• Extract requirements - Requirements play a key part in engineering IT systems. Incomplete or improper requirements usually lead to project failure. A business analyst determines a project’s requirements by extracting them from business or government policies, as well as from current and future users, through interaction and research.
• Anticipate requirements - Skilled business analysts know how quickly things change in the dynamic world of IT. Baseline plans are subject to modification, and anticipating requirements that will be needed in the future or that have not yet been considered is essential to successful outcomes.
• Constrain requirements - While complete requirements are essential to project success, the focus must remain on core business needs, and not users’ personal preferences, functions related to trends or outdated processes, or other non-essential modifications.
• Organize requirements - Requirements often originate from disparate, sometimes opposing sources. The business analyst must organize requirements into related categories to effectively manage and communicate them. Requirements are sorted into types according to their source and applicability. Proper organization prevents project requirements from becoming overlooked, and leads to optimum use of time and budgets.
• Translate requirements - The business analyst must be adept at translating business requirements to technical requirements. This includes using powerful analysis and modeling tools to match strategic business objectives with practical technical solutions.
• Safeguard requirements - At regular intervals in the project life cycle, the business analyst safeguards or protects the business and user’s needs by verifying functionality, accuracy and completeness of the requirements against the original initiating documents. Safeguarding minimizes risk by ensuring requirements are being met before investing further in system development.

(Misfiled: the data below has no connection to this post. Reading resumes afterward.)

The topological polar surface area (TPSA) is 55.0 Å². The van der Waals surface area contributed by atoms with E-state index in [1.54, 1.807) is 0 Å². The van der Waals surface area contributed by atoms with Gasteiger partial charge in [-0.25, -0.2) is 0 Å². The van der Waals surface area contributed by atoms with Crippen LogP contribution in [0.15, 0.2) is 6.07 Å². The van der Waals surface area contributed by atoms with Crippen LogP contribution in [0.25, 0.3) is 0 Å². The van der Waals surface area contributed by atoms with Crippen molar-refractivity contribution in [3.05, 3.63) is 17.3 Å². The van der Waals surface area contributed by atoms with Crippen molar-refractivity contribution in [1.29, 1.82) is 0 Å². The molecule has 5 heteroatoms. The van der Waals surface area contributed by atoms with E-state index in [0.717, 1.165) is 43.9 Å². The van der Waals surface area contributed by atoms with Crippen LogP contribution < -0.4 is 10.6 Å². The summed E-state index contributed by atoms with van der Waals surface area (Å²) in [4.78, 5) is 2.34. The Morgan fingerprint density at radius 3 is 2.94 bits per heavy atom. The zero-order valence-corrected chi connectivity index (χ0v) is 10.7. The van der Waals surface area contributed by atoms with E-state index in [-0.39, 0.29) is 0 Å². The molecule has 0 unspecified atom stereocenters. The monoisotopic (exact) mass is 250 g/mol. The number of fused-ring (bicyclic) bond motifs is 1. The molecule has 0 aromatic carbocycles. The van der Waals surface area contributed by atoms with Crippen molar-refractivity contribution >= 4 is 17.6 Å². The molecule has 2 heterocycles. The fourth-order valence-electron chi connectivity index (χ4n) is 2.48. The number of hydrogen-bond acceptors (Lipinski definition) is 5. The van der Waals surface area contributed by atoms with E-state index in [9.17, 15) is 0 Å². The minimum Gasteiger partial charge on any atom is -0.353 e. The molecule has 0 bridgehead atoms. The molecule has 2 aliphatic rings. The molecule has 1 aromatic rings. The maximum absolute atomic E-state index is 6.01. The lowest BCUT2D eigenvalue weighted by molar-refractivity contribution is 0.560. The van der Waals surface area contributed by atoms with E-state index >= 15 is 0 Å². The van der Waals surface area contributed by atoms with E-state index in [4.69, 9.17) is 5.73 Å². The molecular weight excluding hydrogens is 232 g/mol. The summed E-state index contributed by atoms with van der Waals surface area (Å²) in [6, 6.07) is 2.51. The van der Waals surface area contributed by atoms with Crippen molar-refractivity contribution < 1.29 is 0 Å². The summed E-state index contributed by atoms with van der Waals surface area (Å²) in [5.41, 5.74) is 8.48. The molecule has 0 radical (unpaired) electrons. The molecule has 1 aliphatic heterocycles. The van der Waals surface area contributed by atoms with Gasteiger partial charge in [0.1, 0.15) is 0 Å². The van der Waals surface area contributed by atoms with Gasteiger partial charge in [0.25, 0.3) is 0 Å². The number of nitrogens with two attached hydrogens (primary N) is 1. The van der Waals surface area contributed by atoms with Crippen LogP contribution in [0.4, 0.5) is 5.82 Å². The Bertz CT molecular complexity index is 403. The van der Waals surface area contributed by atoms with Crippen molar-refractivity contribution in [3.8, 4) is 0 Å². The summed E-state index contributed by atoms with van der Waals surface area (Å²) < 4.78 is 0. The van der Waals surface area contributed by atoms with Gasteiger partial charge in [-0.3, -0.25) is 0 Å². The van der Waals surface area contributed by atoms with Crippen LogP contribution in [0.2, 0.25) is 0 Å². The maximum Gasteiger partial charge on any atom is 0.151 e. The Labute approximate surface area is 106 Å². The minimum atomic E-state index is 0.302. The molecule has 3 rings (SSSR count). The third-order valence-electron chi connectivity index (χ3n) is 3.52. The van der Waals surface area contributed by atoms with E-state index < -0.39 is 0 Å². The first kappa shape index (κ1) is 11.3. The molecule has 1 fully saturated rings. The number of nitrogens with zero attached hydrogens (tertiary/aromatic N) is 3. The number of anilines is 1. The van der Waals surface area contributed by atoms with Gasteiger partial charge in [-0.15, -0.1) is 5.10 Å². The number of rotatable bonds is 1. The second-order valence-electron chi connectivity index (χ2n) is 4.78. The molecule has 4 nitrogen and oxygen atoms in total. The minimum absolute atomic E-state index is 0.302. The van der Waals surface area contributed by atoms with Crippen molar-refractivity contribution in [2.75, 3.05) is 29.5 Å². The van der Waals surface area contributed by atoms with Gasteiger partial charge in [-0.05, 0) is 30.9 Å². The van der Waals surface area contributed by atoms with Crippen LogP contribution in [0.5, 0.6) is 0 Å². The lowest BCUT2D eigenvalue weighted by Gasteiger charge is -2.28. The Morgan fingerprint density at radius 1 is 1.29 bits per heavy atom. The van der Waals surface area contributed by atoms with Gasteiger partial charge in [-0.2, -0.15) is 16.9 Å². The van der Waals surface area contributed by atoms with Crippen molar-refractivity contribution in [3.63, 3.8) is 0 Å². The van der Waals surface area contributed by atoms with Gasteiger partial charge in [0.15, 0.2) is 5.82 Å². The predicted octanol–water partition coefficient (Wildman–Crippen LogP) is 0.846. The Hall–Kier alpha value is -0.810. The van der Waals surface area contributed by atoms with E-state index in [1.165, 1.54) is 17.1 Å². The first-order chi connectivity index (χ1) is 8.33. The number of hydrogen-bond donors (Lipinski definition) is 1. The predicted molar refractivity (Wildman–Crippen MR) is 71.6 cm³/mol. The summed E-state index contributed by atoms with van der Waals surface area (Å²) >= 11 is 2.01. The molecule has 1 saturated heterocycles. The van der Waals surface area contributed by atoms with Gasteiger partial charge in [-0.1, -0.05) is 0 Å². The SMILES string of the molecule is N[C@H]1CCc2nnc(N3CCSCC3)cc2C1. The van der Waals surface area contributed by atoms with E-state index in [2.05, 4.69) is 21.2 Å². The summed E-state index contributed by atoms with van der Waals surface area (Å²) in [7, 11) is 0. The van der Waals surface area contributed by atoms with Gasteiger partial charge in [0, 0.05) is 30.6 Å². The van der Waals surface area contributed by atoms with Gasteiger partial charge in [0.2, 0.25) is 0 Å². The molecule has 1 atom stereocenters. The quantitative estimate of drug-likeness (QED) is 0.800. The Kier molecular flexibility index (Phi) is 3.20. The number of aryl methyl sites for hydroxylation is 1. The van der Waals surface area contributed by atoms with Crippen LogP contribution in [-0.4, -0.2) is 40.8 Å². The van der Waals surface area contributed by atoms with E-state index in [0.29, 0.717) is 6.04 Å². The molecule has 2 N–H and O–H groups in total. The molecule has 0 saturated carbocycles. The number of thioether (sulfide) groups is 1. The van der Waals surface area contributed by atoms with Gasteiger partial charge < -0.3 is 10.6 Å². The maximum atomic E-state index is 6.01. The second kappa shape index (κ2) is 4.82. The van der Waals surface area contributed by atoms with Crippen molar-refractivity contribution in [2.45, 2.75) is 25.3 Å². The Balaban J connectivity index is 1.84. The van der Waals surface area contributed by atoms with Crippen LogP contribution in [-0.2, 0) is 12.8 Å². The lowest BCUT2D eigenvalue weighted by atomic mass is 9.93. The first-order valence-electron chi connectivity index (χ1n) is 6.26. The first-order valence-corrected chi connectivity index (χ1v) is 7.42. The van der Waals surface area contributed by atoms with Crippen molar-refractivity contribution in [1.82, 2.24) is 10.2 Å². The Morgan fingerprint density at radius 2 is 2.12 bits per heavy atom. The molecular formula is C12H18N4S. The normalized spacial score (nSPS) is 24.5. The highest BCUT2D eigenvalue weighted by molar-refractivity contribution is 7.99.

• Simplify requirements - The business analyst emphasizes simplicity and ease of use at all times, but especially in implementation. Meeting business objectives is the goal of every IT project; business analysts identify and avoid extraneous activities that do not solve the problem or help reach the objective.
• Verify requirements - The business analyst is most knowledgeable about use cases; therefore they continually verify the requirements and reject implementations that do not advance business objectives. Verifying requirements is accomplished through analysis, test, demonstration and inspection.
• Managing requirements - Typically, a formal requirements presentation, review and approval session occurs, where project schedules, costs and duration estimates are updated and the business objectives are revisited. Upon approval, the business analyst transitions into requirements management activities for the rest of the IT solution life cycle.
An undergraduate degree in marketing (or a professional marketing qualification) is frequently sought.